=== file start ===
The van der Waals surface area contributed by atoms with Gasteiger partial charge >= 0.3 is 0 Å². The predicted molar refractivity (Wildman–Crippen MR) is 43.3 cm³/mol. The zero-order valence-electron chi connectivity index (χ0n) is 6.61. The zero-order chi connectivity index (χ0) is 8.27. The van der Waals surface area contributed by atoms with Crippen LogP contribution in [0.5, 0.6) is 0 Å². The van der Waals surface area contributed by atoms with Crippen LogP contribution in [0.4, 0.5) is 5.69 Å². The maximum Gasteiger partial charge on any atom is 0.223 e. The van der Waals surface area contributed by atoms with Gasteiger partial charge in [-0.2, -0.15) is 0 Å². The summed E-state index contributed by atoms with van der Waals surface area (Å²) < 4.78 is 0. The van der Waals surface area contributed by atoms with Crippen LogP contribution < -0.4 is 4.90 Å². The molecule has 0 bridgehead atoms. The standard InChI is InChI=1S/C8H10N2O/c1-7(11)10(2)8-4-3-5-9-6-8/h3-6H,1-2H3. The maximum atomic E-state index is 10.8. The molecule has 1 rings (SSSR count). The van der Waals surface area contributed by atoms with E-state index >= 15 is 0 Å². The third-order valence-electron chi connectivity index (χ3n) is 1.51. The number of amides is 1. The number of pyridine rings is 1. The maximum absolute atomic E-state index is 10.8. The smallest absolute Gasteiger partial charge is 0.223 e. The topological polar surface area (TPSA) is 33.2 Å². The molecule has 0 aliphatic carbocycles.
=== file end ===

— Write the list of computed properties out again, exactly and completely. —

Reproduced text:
The van der Waals surface area contributed by atoms with Gasteiger partial charge >= 0.3 is 0 Å². The predicted molar refractivity (Wildman–Crippen MR) is 43.3 cm³/mol. The zero-order valence-electron chi connectivity index (χ0n) is 6.61. The zero-order chi connectivity index (χ0) is 8.27. The van der Waals surface area contributed by atoms with Crippen LogP contribution in [0.5, 0.6) is 0 Å². The van der Waals surface area contributed by atoms with Crippen LogP contribution in [0.4, 0.5) is 5.69 Å². The maximum Gasteiger partial charge on any atom is 0.223 e. The van der Waals surface area contributed by atoms with Gasteiger partial charge in [-0.2, -0.15) is 0 Å². The summed E-state index contributed by atoms with van der Waals surface area (Å²) < 4.78 is 0. The van der Waals surface area contributed by atoms with Crippen LogP contribution < -0.4 is 4.90 Å². The molecule has 0 bridgehead atoms. The standard InChI is InChI=1S/C8H10N2O/c1-7(11)10(2)8-4-3-5-9-6-8/h3-6H,1-2H3. The maximum atomic E-state index is 10.8. The molecule has 1 rings (SSSR count). The van der Waals surface area contributed by atoms with E-state index >= 15 is 0 Å². The third-order valence-electron chi connectivity index (χ3n) is 1.51. The number of amides is 1. The number of pyridine rings is 1. The maximum absolute atomic E-state index is 10.8. The smallest absolute Gasteiger partial charge is 0.223 e. The topological polar surface area (TPSA) is 33.2 Å². The molecule has 0 aliphatic carbocycles.